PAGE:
The deficit grew 4.1 per cent to $44.2 billion in August, the biggest gap since May, the Commerce Department said Thursday.
Exports dropped 1 per cent to $181.3 billion. Demand for American-made cars and farm goods declined.
Imports edged down a slight 0.1 per cent to $225.5 billion. Purchases of foreign-made autos, aircraft and heavy machinery fell. The cost of oil imports rose sharply.
A wider trade deficit acts as a drag on growth. It typically means the U.S. is earning less on overseas sales of American-produced goods while spending more on foreign products.
Trade contributed to the tepid 1.3 per cent annual growth rate in the April-June quarter. But Steven Wood, chief economist at Insight Economics, predicts that trade will not help economic growth in the July-September quarter and that the weaker exports could actually detract from it.
Most economists don't expect the economy to grow much more than 2 per cent for the rest of the year.
The trade deficit is running at an annual rate of $561.6 billion, up slightly from last year's $559.9 billion imbalance.
American manufacturers have been hampered by slumping economies in Europe, China and other key export markets. Many European countries are recession. The region accounts for about one-fifth of U.S. exports.
For August, the deficit with China dipped 2.3 per cent to $28.7 billion. U.S. exports edged up modestly, while imports from China fell. For the year, the U.S. deficit is on track to surpass last year's record, the highest ever recorded with a single country.
The widening trade gap with China has heightened trade tensions between the two countries. And it has become a flash point in the presidential race. GOP challenger Mitt Romney has promised a tougher approach than President Barack Obama with trade practices that he says are giving China unfair advantages.
The deficit with the European Union fell 2 per cent in August to $11.7 billion. U.S. exports to the region outpaced imports. However, economists expect U.S. sales to Europe to weaken in coming months.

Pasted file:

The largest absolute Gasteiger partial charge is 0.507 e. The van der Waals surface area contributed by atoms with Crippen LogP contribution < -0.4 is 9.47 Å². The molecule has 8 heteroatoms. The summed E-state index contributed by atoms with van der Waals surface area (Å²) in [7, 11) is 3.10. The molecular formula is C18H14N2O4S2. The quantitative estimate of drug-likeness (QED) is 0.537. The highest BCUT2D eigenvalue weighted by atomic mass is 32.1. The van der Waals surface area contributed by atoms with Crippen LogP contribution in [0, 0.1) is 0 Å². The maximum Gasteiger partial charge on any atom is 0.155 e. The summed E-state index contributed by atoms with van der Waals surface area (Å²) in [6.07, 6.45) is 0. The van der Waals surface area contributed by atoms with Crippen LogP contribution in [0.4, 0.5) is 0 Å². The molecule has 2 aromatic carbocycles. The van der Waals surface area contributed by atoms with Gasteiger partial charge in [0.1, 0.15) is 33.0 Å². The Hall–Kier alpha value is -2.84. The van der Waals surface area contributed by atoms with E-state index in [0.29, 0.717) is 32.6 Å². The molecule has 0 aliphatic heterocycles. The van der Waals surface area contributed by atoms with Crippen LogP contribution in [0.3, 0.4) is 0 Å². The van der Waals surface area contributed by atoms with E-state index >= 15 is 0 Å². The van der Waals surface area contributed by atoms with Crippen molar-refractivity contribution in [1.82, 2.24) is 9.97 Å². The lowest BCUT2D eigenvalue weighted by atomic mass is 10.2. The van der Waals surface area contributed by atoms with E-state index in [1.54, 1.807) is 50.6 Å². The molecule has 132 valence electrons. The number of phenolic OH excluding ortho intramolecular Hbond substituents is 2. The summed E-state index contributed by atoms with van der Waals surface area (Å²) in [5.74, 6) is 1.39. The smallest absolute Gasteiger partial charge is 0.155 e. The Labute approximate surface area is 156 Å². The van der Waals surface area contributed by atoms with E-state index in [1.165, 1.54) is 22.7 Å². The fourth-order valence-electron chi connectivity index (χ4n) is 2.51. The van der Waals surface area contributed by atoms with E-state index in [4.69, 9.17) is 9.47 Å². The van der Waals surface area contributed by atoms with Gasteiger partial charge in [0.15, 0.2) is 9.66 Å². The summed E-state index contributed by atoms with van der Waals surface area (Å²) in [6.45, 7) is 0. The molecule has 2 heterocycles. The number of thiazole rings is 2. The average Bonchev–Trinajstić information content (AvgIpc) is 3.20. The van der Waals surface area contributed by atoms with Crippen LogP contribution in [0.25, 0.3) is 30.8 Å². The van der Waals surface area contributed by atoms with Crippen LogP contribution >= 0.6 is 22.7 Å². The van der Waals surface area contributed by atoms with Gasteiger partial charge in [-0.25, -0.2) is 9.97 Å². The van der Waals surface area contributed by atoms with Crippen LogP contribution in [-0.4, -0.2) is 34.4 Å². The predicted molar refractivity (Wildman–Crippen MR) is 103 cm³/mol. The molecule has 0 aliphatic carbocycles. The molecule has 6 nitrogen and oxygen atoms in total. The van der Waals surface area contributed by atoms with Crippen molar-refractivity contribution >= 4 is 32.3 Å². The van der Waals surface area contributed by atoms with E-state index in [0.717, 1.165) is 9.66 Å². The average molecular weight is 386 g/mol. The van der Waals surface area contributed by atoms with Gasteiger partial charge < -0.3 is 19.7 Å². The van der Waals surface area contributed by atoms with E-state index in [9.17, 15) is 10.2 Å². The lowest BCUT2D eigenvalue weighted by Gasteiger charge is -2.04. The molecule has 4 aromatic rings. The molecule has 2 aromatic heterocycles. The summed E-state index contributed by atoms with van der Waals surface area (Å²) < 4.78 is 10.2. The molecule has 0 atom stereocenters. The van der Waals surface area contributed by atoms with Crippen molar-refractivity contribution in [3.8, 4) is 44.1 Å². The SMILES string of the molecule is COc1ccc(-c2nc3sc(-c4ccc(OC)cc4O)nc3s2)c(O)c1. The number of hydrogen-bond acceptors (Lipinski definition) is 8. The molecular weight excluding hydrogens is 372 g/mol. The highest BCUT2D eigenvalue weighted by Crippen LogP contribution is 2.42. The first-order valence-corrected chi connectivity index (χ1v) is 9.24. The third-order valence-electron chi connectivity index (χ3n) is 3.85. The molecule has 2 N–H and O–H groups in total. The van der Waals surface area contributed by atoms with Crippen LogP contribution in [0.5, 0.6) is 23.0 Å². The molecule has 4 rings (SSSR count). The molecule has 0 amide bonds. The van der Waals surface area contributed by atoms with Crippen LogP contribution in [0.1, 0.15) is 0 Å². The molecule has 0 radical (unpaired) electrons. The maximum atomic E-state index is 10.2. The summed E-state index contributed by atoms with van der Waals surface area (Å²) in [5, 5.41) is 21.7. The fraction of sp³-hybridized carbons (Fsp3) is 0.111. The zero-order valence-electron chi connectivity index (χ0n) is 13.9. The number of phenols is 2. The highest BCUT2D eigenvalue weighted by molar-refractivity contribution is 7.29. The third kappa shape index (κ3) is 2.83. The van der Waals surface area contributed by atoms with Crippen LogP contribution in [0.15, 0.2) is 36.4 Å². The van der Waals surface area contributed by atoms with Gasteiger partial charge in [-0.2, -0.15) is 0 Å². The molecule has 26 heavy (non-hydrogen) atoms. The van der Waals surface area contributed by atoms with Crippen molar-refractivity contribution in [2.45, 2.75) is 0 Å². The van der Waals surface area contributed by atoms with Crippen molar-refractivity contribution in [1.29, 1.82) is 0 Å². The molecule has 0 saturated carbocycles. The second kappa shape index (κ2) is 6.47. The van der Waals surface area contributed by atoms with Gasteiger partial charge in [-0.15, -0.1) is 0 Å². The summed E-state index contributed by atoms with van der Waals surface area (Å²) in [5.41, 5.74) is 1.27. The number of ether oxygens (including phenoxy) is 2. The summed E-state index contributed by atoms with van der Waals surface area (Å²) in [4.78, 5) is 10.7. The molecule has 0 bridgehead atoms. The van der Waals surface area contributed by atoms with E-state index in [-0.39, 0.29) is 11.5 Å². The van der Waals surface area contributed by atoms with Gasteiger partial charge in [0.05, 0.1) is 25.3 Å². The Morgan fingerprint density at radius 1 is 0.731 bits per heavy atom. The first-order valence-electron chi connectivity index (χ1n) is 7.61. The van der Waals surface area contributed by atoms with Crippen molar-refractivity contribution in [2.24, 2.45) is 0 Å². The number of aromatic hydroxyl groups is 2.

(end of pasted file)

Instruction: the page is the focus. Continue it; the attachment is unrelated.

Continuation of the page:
The U.S. deficit with Japan fell 1.4 per cent in August to $6.7 billion. American exports to Japan rose to the highest level since March 1996.
The International Monetary Fund this week projected global growth of just 3.3 per cent for the year and 3.6 per cent in 2013. The downgrade from its July forecast reflected disappointing growth in the United States, spreading recessions in Europe and a sharp slowdown in China.
There have been some hopeful signs that the U.S. economy is improving.
Manufacturing grew in September for the first time in four months, according to a closely watched survey from the Institute of Supply Management. The growth was driven by a jump in new orders and more hiring.
The unemployment rate declined to 7.8 per cent in September, the lowest level since January 2009. It fell because of a huge increase in the number of people who said they found jobs.
Americans are gaining more confidence in the economy and stepping up major purchases.
Auto sales rose 13 per cent last month from a year earlier to nearly 1.2 million. Home sales have been posting solid gains, which have driven home prices higher. When home prices rise, people tend to feel wealthier and spend more freely.